Experiments were performed with PBMC isolated from three healthy volunteers: donor 1 (male, aged 49, non-smoker), donor 2 (male, aged 53, non-smoker) and donor 3 (male, aged 40, non-smoker). The study was approved by the local ethical committee. Written informed consent was obtained from the volunteers for publication. A copy of the written consent is available for review by the Editor-in-Chief of this journal. Three independent experiments were performed, each with blood of one donor.

            PBMCs were isolated from 80 ml fresh blood on a histopaque gradient. Pan T cells (CD3+, containing both αβ and γδ T-lymphocytes) were isolated from 6 × 106 PBMCs that were mixed with pan T-cell isolation beads according to the manufacturers instructions (Miltenyi Biotec Inc., Auburn, CA). T-lymphocytes being CD3+ were negatively selected on a MACS column. 4 × 106 PBMCs were kept for further experiments and pan γδ T-cells were purified from the remainder of the PBMCs assuming that 10% were γδ T-cells and adjusting the manufacturers protocol accordingly (Miltenyi Biotec Inc., Auburn, CA). γδ+ cells were positively selected on a MACS column. The cells were counted in trypan blue in a Countess Automatic Cell Counter (Intvitrogen, Carlsbad, CA) and kept at 1 × 106 per ml in RPMI medium supplemented with 2 mM L-glutamine, 100 U/ml penicillin and 100 mg/ml streptomycin at 37°C in humidified incubator under 5% CO2 and used within twenty hours for the comet assay.

            Irradiation and comet assay

            Irradiation was carried out using a Scanditronix (Uppsala, Sweden) 137Cs source operating at 0.47 Gy/min. Cells were transferred to 1.5 ml Eppendorf cups, placed in 37°C water cups, irradiated with a dose of 1 Gy and immediately placed on ice to stop DNA repair. Following incubation on ice cells were kept at 37°C for 0, 15, 30 and 60 min and processed for the alkaline comet assay [28]. Two non-irradiated samples per cell type and experiment were analysed as controls following incubation at 37°C for 0 and 60 min.

            Microscope slides were pre-coated with 50 μl of 0.5% normal melting agarose (BDH, Germany), and left to dry. 1.5 × 105 cells were mixed 1:1 with low melting agarose (US, Belgium) at 37°C, 100 μl of this suspension was placed on a pre-coated slide, covered with a coverslip and left to solidify at +4°C for 5 min. Thereafter the coverslips were removed and the rest of the assay was conducted at +4°C, to ensure gel stability, using only red light as the light source. The slides were immersed in lysis buffer (2.5 M NaCl, 100 mM Na2EDTA, 10 mM Tris, 1% Triton X-100, pH 10.0) for 1 hour, followed by a brief washing step in double distilled H2O for 5 min. The slides were then placed in an EC 340 Maxicell Primo (Thermo EC, Holbrook, USA) electrophoresis tank containing 1.31 L unwinding/electrophoresis buffer (1 mM Na2EDTA, 300 mM NaOH, pH 13.3). After 1 h of incubation the power supply unit (Kyoritsu P 103B, Tokyo, Japan) was switched on and ran at 32.5 V (1 V/cm), 430 mA for 25 minutes. The number of slides in the unit was constant for all experiments.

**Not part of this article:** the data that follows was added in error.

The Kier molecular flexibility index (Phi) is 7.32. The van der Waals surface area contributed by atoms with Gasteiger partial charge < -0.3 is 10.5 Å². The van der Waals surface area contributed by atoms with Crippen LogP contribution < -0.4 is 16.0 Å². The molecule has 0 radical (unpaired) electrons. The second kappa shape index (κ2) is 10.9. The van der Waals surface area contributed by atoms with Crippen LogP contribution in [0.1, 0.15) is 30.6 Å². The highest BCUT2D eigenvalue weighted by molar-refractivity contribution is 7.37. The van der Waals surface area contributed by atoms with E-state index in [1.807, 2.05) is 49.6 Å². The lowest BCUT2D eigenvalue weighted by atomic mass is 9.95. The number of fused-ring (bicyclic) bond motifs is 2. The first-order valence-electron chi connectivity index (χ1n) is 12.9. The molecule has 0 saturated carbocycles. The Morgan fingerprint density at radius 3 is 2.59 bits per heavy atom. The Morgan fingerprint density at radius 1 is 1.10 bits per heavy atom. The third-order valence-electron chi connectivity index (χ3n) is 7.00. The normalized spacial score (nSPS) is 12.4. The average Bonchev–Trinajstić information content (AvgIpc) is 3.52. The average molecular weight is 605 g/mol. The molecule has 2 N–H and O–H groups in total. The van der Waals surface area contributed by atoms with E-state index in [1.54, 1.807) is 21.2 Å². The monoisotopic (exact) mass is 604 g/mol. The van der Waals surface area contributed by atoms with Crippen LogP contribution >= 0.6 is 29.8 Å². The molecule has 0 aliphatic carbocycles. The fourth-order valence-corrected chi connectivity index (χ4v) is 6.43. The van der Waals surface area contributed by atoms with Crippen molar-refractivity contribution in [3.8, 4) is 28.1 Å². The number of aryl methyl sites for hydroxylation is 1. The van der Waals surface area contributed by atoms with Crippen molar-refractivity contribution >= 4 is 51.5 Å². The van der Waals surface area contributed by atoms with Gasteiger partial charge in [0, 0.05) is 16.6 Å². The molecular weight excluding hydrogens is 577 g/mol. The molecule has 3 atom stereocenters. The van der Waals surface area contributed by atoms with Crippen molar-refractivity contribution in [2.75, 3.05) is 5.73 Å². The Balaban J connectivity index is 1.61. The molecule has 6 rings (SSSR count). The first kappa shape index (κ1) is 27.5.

Following electrophoresis, slides were washed in neutralization buffer (0.4 M Tris), stained with 1 μM DAPI (in water, Sigma-Aldrich), covered with coverslips and stored in the dark at +4°C in a humid container until analysis the following day. Comets were scored blind using a 40× objective on a Nikon Eclipse E800 (Nikon, Tokyo, Japan) fluorescence microscope. Images were acquired and analyzed using the Comet II software (Perspective Instruments, Suffolk, UK, version 2.11). 50 cells per experiment and point were analysed.

            Statistical analysis

            The Comet II software yields Excel data sheets with the measurement results for each cell from a treatment group. We focused on analysing % TDNA as the marker of damage. In order to reduce data scatter, the results obtained for each treatment point were processed as follows: the % TDNA values were sorted in raising order and 5 lowest and 5 highest values were deleted. This procedure was carried out for every treatment group including the control samples. Thus, the number of cells analysed was reduced to 40. For the analysis of radiation-induced level of % TDBA, the mean (from 0 and 60 min incubation time) control level of % TDNA was subtracted.

            The average values from individual experiments were compared using the 2 tailed Student's t-test.

            Competing interests

            The authors declare that they have no competing interests.

            Authors' contributions

            AH and MD-K ran the comet assay experiments; IP isolated lymphocytes, participated in the design of the study and in writing the manuscript; SH collected peripheral blood and participated in writing the manuscript; AW participated in the design of the study, in statistical analysis and in writing the manuscript. All authors read and approved the final manuscript.


            This project was funded by a grant from Johan and Jacob Söderberg's Foundation to IP and by a grant from the Swedish Radiation Protection Authority (SSM) to AW. We are grateful to J. Adler for editorial help.


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            Author and article information

            Genome Integr
            Genome Integrity
            BioMed Central
            8 June 2010
            : 1
            : 8
            [1 ]Jan Kochanowski University, Department of Radiobiology and Immunology, Kielce, Poland
            [2 ]Joint Institute for Nuclear Research, Dubna, Russia
            [3 ]Department of Genetics Microbiology and Toxicology, Stockholm University, Sweden
            [4 ]The Wenner-Gren Institute, Stockholm University, Sweden
            Copyright ©2010 Lisowska et al; licensee BioMed Central Ltd.

            This is an Open Access article distributed under the terms of the Creative Commons Attribution License ( http://creativecommons.org/licenses/by/2.0), which permits unrestricted use, distribution, and reproduction in any medium, provided the original work is properly cited.